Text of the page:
October's third meteor shower will yield 10 to 20 visible meteors per hour.
Fresh off the peaks of the Draconids and Taurids, the Orionids are now lighting up the sky and set to peak October 21-23.
Every fall, the Orionids puts on a show in October or early November. The shower looks like it comes from the constellation of Orion, giving the shower its name, which also makes them fairly easy to locate in the night sky. The meteors are actually space debris burning up as it enters Earth's atmosphere. The debris is from the famous Halley's Comet, which last passed by our planet in 1986!
The meteor shower is actually happening right now.
Peak viewing time should be a few hours before dawn during October 21-23. The peak morning should be October 22. In perfect viewing conditions (very dark with little moonlight), you can see up to 40 meteors per hour. However, the Orionids are the speed demons of the skies and tend to streak into the Earth's atmosphere at an impressive 41 miles per second, making them a little tough to catch. In addition, the waxing gibbous moon won't be helping us out, as it will be fairly bright in the sky.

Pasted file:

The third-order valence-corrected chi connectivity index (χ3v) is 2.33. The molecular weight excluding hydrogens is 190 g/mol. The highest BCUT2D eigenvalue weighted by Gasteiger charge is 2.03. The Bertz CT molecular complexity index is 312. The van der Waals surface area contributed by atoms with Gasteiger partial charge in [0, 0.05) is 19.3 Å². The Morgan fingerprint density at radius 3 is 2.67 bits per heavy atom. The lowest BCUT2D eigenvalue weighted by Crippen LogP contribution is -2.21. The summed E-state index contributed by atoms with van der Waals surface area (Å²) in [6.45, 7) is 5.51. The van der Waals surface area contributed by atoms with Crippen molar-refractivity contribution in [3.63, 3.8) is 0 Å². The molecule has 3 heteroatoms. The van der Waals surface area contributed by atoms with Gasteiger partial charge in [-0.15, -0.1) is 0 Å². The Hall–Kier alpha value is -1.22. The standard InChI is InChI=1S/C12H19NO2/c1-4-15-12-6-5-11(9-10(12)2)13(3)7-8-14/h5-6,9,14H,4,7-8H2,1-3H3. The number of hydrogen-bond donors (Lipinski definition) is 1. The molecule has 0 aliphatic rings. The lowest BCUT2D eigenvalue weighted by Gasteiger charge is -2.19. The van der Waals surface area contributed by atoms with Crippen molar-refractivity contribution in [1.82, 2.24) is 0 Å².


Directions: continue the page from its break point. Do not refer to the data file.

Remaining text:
"The meteors in this shower are on the faint side. But they make up for that; maybe half of the Orionid meteors leave persistent trains, or ionized gas trails that last for a few seconds after the meteor itself has gone," says Earthsky.org.
If you hope to catch the Orionids, here are a few tips:
- Find a spot that is as far as possible away from city lights and other artificial light
- Arrive AT LEAST 20 minutes prior to the before peak so your eyes can adjust
- Lay flat on the ground and face the constellation. In this case, you'll look for Orion the Hunter—just look for the three stars in the sky that make up his belt. The constellation will be ascending from the east after midnight. Note: even if you can't find the constellation, the meteors will still be streaking across most of the sky.
And, if you miss this meteor shower, don't worry. You can the Leonids in November and the Geminds in December!